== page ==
Difference between revisions of "2000 AMC 12 Problems/Problem 24"

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== Problem ==
 
== Problem ==
 
If circular arcs <math>AC</math> and <math>BC</math> have centers at <math>B</math> and <math>A</math>, respectively, then there exists a circle tangent to both <math>\overarc{AC}</math> and <math>\overarc{BC}</math>, and to <math>\overline{AB}</math>. If the length of <math>\overarc{BC}</math> is <math>12</math>, then the circumference of the circle is
 
If circular arcs <math>AC</math> and <math>BC</math> have centers at <math>B</math> and <math>A</math>, respectively, then there exists a circle tangent to both <math>\overarc{AC}</math> and <math>\overarc{BC}</math>, and to <math>\overline{AB}</math>. If the length of <math>\overarc{BC}</math> is <math>12</math>, then the circumference of the circle is
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[[Image:2000_12_AMC-24.png]]
  
 
<math>\text {(A)}\ 24 \qquad \text {(B)}\ 25 \qquad \text {(C)}\ 26 \qquad \text {(D)}\ 27 \qquad \text {(E)}\ 28</math>
 
<math>\text {(A)}\ 24 \qquad \text {(B)}\ 25 \qquad \text {(C)}\ 26 \qquad \text {(D)}\ 27 \qquad \text {(E)}\ 28</math>
 
[[Image:2000_12_AMC-24.png]]
 
  
 
== Solutions ==
 
== Solutions ==
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First, note the triangle <math>ABC</math> is equilateral. Next, notice that since the arc <math>BC</math> has length 12, it follows that we can find the radius of the sector centered at <math>A</math>. <math>\frac {1}{6}({2}{\pi})AB=12 \implies AB=36/{\pi}</math>. Next, connect the center of the circle to side <math>AB</math>, and call this length <math>r</math>, and call the foot <math>M</math>. Since <math>ABC</math> is equilateral, it follows that <math>MB=18/{\pi}</math>, and <math>OA</math> (where O is the center of the circle) is <math>36/{\pi}-r</math>.  By the Pythagorean Theorem, you get <math>r^2+(18/{\pi})^2=(36/{\pi}-r)^2 \implies r=27/2{\pi}</math>. Finally, we see that the circumference is <math>2{\pi}*27/2{\pi}=\boxed{(D)27}</math>.
 
First, note the triangle <math>ABC</math> is equilateral. Next, notice that since the arc <math>BC</math> has length 12, it follows that we can find the radius of the sector centered at <math>A</math>. <math>\frac {1}{6}({2}{\pi})AB=12 \implies AB=36/{\pi}</math>. Next, connect the center of the circle to side <math>AB</math>, and call this length <math>r</math>, and call the foot <math>M</math>. Since <math>ABC</math> is equilateral, it follows that <math>MB=18/{\pi}</math>, and <math>OA</math> (where O is the center of the circle) is <math>36/{\pi}-r</math>.  By the Pythagorean Theorem, you get <math>r^2+(18/{\pi})^2=(36/{\pi}-r)^2 \implies r=27/2{\pi}</math>. Finally, we see that the circumference is <math>2{\pi}*27/2{\pi}=\boxed{(D)27}</math>.
  
== See also ==
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== See Also ==
 
{{AMC12 box|year=2000|num-b=23|num-a=25}}
 
{{AMC12 box|year=2000|num-b=23|num-a=25}}
  
 
[[Category:Introductory Geometry Problems]]
 
[[Category:Introductory Geometry Problems]]
 
{{MAA Notice}}
 
{{MAA Notice}}

Revision as of 00:55, 19 October 2020

Problem

If circular arcs $AC$ and $BC$ have centers at $B$ and $A$, respectively, then there exists a circle tangent to both $\overarc{AC}$ and $\overarc{BC}$, and to $\overline{AB}$. If the length of $\overarc{BC}$ is $12$, then the circumference of the circle is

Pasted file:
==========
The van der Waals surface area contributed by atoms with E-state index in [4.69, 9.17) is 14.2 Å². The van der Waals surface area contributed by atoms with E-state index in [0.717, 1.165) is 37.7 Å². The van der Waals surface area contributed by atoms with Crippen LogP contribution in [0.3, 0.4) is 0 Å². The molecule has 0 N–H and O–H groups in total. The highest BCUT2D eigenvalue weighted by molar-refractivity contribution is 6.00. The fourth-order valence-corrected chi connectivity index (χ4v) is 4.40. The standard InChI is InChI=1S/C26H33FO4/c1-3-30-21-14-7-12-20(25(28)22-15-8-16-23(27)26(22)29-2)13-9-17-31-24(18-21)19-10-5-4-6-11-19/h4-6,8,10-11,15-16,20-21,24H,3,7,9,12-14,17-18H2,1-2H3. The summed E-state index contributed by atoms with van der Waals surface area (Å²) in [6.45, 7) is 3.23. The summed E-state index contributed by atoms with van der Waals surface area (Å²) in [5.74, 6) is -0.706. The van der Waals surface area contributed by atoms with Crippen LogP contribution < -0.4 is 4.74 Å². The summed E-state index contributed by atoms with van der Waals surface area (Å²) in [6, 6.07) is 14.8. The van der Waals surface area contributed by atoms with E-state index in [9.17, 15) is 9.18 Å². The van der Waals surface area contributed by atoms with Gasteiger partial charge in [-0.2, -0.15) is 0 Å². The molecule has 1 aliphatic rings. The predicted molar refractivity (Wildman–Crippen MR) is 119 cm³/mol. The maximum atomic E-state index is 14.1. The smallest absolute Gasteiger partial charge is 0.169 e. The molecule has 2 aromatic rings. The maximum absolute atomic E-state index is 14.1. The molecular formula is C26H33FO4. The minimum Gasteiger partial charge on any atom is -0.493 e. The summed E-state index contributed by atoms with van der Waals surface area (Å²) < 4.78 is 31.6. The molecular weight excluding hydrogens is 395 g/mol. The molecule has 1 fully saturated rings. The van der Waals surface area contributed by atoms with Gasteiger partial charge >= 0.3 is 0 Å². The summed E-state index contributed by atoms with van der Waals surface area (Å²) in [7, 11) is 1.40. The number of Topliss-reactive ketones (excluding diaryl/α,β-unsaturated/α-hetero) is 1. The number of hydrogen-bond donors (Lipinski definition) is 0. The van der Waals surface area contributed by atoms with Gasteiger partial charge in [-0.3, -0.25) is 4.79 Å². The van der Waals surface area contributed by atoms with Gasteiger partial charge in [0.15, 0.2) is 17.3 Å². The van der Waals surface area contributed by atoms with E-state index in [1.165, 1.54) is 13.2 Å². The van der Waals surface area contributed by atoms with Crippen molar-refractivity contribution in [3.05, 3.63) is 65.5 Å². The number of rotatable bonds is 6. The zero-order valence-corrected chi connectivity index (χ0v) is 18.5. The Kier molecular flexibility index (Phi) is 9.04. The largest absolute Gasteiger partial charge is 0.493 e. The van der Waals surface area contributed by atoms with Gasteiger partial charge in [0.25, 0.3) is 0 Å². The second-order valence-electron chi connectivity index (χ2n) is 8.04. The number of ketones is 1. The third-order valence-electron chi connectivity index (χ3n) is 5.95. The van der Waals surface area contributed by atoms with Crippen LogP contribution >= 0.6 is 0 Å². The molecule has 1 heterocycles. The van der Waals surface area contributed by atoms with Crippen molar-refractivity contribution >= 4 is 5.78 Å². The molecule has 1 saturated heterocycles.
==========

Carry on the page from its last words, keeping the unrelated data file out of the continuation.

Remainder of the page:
2000 12 AMC-24.png

$\text {(A)}\ 24 \qquad \text {(B)}\ 25 \qquad \text {(C)}\ 26 \qquad \text {(D)}\ 27 \qquad \text {(E)}\ 28$

Solutions

Solution 1

2000 12 AMC-24a.png

Since $AB,BC,AC$ are all radii, it follows that $\triangle ABC$ is an equilateral triangle.

Draw the circle with center $A$ and radius $\overline{AB}$. Then let $D$ be the point of tangency of the two circles, and $E$ be the intersection of the smaller circle and $\overline{AD}$. Let $F$ be the intersection of the smaller circle and $\overline{AB}$. Also define the radii $r_1 = AB, r_2 = \frac{DE}{2}$ (note that $DE$ is a diameter of the smaller circle, as $D$ is the point of tangency of both circles, the radii of a circle is perpendicular to the tangent, hence the two centers of the circle are collinear with each other and $D$).

By the Power of a Point Theorem, \[AF^2 = AE \cdot AD \Longrightarrow \left(\frac {r_1}2\right)^2 = (AD - 2r_2) \cdot AD.\]

Since $AD = r_1$, then $\frac{r_1^2}{4} = r_1 (r_1 - 2r_2) \Longrightarrow r_2 = \frac{3r_1}{8}$. Since $ABC$ is equilateral, $\angle BAC = 60^{\circ}$, and so $\stackrel{\frown}{BC} = 12 = \frac{60}{360} 2\pi r_1 \Longrightarrow r_1 = \frac{36}{\pi}$. Thus $r_2 = \frac{27}{2\pi}$ and the circumference of the circle is $27\ \mathrm{(D)}$.

(Alternatively, the Pythagorean Theorem can also be used to find $r_2$ in terms of $r_1$. Notice that since AB is tangent to circle $O$, $\overline{OF}$ is perpendicular to $\overline{AF}$. Therefore,

\[AF^2 + OF^2 = AO^2\] \[\left(\frac {r_1}{2}\right)^2 + r_2^2 = (r_1 - r_2)^2\]

After simplification, $r_2 = \frac{3r_1}{8}$.

Solution 2 (Pythagorean Theorem)

First, note the triangle $ABC$ is equilateral. Next, notice that since the arc $BC$ has length 12, it follows that we can find the radius of the sector centered at $A$. $\frac {1}{6}({2}{\pi})AB=12 \implies AB=36/{\pi}$. Next, connect the center of the circle to side $AB$, and call this length $r$, and call the foot $M$. Since $ABC$ is equilateral, it follows that $MB=18/{\pi}$, and $OA$ (where O is the center of the circle) is $36/{\pi}-r$. By the Pythagorean Theorem, you get $r^2+(18/{\pi})^2=(36/{\pi}-r)^2 \implies r=27/2{\pi}$. Finally, we see that the circumference is $2{\pi}*27/2{\pi}=\boxed{(D)27}$.

See Also

2000 AMC 12 (ProblemsAnswer KeyResources)
Preceded by
Problem 23
Followed by
Problem 25
1 2 3 4 5 6 7 8 9 10 11 12 13 14 15 16 17 18 19 20 21 22 23 24 25
All AMC 12 Problems and Solutions

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